About this Research Topic
We review current recommendations by the Surviving Sepsis Campaign Guidelines and controversies regarding the hemodynamic management of septic shock with a special focus on vasopressors and fluid resuscitation in light of pertinent physiological concepts related to the macrocirculation and the microcirculation. We provide a robust discussion of the appropriateness of using a predefined mean arterial pressure to guide the use of vasopressors and entertain alternative approaches in which the focus pivots from a pressure-driven to a perfusion-driven management.
We include specific discussion on the brain during septic shock and the less well-known effects of vasopressor agents. We also examine evolving concepts on the optimal management of fluid resuscitation acknowledging that preload optimization requires a dynamic approach whereby incomplete or excessive fluid administration is increasingly recognized as compromising outcome. We also address mounting evidence suggesting that the endogenous sympathetic response to septic shock might be detrimental and discuss the effects of pharmacologically targeting this response.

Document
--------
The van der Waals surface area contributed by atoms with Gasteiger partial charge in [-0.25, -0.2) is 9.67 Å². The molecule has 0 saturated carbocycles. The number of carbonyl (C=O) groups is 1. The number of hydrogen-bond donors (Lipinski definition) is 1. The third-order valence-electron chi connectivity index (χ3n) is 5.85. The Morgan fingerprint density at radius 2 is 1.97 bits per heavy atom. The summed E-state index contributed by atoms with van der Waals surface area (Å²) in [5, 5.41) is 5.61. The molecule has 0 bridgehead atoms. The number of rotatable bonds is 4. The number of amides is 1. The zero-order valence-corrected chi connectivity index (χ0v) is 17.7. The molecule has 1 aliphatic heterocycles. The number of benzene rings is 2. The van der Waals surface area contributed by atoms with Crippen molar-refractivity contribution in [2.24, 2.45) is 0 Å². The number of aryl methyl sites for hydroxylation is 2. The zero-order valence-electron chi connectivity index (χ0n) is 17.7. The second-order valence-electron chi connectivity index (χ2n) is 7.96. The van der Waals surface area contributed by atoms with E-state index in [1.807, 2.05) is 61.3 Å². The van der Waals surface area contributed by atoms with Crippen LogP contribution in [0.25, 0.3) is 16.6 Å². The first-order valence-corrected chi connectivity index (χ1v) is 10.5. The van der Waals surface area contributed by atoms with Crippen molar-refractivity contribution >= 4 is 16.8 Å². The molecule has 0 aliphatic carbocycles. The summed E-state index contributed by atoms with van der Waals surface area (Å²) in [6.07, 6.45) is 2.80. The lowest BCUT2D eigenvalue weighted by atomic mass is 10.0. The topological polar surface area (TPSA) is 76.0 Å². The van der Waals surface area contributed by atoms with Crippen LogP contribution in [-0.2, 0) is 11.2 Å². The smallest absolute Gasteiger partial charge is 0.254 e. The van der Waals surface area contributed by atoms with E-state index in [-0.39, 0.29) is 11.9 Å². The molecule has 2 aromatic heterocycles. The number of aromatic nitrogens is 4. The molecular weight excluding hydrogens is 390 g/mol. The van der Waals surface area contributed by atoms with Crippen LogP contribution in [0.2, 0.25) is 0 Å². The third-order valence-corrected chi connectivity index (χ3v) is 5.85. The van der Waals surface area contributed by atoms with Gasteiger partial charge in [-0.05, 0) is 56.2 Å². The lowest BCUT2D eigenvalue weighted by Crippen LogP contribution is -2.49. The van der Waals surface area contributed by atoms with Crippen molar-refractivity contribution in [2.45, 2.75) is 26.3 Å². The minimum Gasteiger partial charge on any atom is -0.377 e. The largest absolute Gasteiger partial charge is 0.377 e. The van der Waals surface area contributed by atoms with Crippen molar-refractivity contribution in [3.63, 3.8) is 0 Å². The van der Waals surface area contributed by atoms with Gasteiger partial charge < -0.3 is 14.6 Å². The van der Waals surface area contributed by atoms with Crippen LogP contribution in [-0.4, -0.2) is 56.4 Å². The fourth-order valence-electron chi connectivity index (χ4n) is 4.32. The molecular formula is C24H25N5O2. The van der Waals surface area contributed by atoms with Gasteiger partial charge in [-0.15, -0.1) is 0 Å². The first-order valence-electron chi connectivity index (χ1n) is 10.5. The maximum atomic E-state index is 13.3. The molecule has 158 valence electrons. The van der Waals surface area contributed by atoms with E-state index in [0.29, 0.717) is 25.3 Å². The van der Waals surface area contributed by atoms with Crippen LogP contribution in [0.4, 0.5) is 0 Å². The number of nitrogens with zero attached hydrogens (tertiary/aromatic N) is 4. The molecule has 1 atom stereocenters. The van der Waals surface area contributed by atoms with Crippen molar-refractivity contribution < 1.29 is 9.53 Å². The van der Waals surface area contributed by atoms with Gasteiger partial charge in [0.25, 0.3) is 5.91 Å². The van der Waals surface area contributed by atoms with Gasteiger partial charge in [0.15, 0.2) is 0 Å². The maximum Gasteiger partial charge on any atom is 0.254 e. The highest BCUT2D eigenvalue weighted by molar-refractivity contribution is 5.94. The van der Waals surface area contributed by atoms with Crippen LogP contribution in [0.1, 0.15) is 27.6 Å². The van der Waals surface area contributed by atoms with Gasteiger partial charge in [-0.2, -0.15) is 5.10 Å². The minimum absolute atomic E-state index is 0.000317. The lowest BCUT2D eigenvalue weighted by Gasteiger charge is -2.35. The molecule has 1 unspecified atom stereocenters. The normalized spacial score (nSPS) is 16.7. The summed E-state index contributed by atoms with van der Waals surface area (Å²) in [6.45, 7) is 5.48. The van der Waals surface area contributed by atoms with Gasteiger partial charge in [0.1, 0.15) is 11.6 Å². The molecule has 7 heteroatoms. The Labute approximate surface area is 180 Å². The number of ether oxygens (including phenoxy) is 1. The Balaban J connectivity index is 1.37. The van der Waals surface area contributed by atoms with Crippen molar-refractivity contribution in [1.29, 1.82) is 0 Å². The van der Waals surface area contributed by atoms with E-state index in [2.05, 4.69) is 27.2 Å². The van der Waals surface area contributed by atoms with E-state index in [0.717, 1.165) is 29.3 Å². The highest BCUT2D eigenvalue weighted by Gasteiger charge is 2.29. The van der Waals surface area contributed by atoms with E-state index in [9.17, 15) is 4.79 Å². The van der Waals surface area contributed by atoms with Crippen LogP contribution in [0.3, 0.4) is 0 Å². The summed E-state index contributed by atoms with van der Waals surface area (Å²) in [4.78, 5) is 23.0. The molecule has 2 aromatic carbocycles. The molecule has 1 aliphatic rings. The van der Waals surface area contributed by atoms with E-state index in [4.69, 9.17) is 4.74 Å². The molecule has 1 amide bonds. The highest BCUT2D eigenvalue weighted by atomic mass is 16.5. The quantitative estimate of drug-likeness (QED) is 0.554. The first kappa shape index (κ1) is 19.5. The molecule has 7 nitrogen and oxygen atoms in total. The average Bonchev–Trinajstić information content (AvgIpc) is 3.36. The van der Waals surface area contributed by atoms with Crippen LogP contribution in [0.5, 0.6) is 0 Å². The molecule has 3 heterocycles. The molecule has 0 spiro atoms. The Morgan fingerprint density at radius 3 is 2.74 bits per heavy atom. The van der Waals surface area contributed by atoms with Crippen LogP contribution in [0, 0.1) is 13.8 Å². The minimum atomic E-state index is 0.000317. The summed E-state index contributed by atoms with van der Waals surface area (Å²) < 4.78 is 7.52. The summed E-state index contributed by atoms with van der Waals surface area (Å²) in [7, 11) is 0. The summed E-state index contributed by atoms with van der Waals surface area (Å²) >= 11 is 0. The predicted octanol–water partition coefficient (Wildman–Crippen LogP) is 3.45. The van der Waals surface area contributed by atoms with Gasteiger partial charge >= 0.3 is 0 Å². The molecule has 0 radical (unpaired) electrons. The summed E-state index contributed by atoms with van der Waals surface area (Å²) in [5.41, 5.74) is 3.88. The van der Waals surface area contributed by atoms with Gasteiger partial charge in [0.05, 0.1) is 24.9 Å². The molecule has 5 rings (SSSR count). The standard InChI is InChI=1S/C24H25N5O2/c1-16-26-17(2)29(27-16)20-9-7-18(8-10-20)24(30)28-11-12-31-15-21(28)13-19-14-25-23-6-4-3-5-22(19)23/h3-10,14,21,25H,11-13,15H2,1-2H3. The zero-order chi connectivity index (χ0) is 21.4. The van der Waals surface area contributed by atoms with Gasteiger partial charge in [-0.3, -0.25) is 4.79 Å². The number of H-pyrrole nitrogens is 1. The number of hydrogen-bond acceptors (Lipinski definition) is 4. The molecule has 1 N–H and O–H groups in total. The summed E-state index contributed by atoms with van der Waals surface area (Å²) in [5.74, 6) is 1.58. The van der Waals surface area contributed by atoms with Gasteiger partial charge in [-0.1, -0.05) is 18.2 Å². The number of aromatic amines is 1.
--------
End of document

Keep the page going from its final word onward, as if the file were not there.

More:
To enable implementing new therapies, a more target-driven approach is required. Acknowledging that the core hemodynamic deficit of septic shock resides in the microcirculation and that paramount for survival is the restoration adequate microcirculatory and therefore organ blood flow, we discuss whether monitoring skin perfusion may be a good surrogate of organ perfusion and serve to effectively guide resuscitation interventions. We also address the concept of personalizing the choice of vasopressor therapy along with an automated closed-loop system for vasopressor delivery.
In summary, we expect to provide a succinct but inclusive overview of current challenges for the management of septic shock and discuss areas of ongoing research and further development that may have the potential for favorably impacting patient outcome.
Keywords: Fluid Resuscitation, Microcirculation, Septic Shock, Vasopressors, Surviving Sepsis Campaign Guidelines